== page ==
David Beeson, September 2022
Evolution is powerful. If you fail to fit in, something else will take your place, and freshwater is today only filled with the fittest of plants. Yet, those plants originated as marine organisms that migrated onto the then uncolonized land. Here the conditions were very different, and evolution forced them to support themselves, to cope with a drying atmosphere and obtain carbon dioxide, water, minerals needed for their biochemistry and sunlight energy. It took a long time … with steps via the liverworts, mosses, horsetails and ferns before the dominant flowering plants emerged.
Somewhere along this journey some species changed direction and moved back into water – fresh water. For, we are told, they did not arrive directly from a marine environment.
So, what makes freshwater Angiosperms so special?
These hydromorphs come in all shapes and sizes but have one feature in common – their roots and stems, and possibly other structures, are full of holes. A tissue type called aerenchyma. Air spaces are supported by the thinnest of internal ribs of small, water-filled cells. These gaps allow easier gas flows from the aerial parts down to the oxygen-needing roots, which sit in oxygen-deficient, anaerobic mud. The air provides buoyancy, so keeping the photosynthetic parts nearer the light.
A trick to show this aerenchyma is easy. Collect some aquatic plant, cut its flimsy stem at an angle and weigh it upside-down in a jam jar. When exposed to light the photosynthetic oxygen moves around the stem and will emerge as bubbles. You could collect these gases and, using a glowing splint of wood, by plunging it into the gas it will relight – a sure sign of oxygen. A similar experiment with a land plant will show little or no emerging gas.
Some plants evolved to dwell on the water surface. Duckweeds are a good example. They appear to have only one or a few airy, floating, leaves and trailing, fine roots. However, the most determined of you, in June or July, will collect some and see minute flowers. (Now, there is a challenge for you!)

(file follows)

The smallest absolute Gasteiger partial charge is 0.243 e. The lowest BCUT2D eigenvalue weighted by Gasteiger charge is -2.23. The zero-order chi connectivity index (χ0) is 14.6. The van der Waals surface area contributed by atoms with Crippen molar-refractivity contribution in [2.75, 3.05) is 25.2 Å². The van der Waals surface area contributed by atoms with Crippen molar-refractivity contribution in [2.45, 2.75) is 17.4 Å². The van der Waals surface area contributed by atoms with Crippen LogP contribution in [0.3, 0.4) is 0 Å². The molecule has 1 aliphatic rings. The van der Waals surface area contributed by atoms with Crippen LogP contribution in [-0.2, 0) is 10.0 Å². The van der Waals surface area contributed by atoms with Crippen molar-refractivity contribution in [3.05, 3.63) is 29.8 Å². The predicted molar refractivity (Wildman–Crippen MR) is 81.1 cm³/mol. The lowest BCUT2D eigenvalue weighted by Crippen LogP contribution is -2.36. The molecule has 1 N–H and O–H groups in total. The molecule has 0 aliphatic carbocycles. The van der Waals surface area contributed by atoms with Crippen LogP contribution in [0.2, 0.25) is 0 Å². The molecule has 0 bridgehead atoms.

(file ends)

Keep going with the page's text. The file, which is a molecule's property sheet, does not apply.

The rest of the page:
What to do if you are totally emerged? There are no bees available to transport the pollen to a stigma. So, the Hornwort (Ceratophyllum demersum) bears small underwater flowers whose anthers detach and float to the surface, they burst open (dehisce) releasing heavy pollen that sinks down to pollinate receptive stigmas. Clever! The Canadian Pondweed, an introduced plant that is only female, has long, fine flower stems to thrust its flowers, in late summer, onto the water’s surface.
Plants rooted in the mud, yet with emergent leaves can suffer badly in a cold winter. The Water Soldier (Stratiotes aloides) lays down heavy calcium deposits in autumn, increasing its density – so it sinks to a less-stressful environment. It reverses the process in spring and again floats – an then produces its evil-smelling flowers that are fly pollinated.
Marestail, Hippuris vulgaris, is an emergent plant that many think is a horsetail. (Not so, as small green flowers can be spotted by those brave enough to wade out to view them in summer.) Here, the plant’s internal structures are quite different in the aerial and aquatic parts. Long, thin, transparent, underwater leaves are replaced by short, thick and stiff ones with both a thick, waterproof, cuticle and stomata. The plant is a great example of the requirements for both environments.
We have lilies in our eco-pond. Some are rooted in the mud, others free-floating with delicious small yellow flowers. Their ‘Big Brother’ lives in the Amazon with leaves 2m across and covered in vicious spines to attempt to eliminate consumption by fish. Our version is much tamer but with stomata only on its upper leaf surfaces.
When in Central East Africa I encountered Water Hyacinth. This, like Canadian Pondweed, is an introduced exotic that is toxic to local wildlife and has seized the opportunity to cover vast tracts of water. It blocks waterways, shades out underwater plants, increases transpiration and generates an environment that encourages luxuriant mosquito populations and plentiful bilharzia-carrying snails. Be careful what you put in your eco-pond … my Canadian Pondweed is a menace but controllable.
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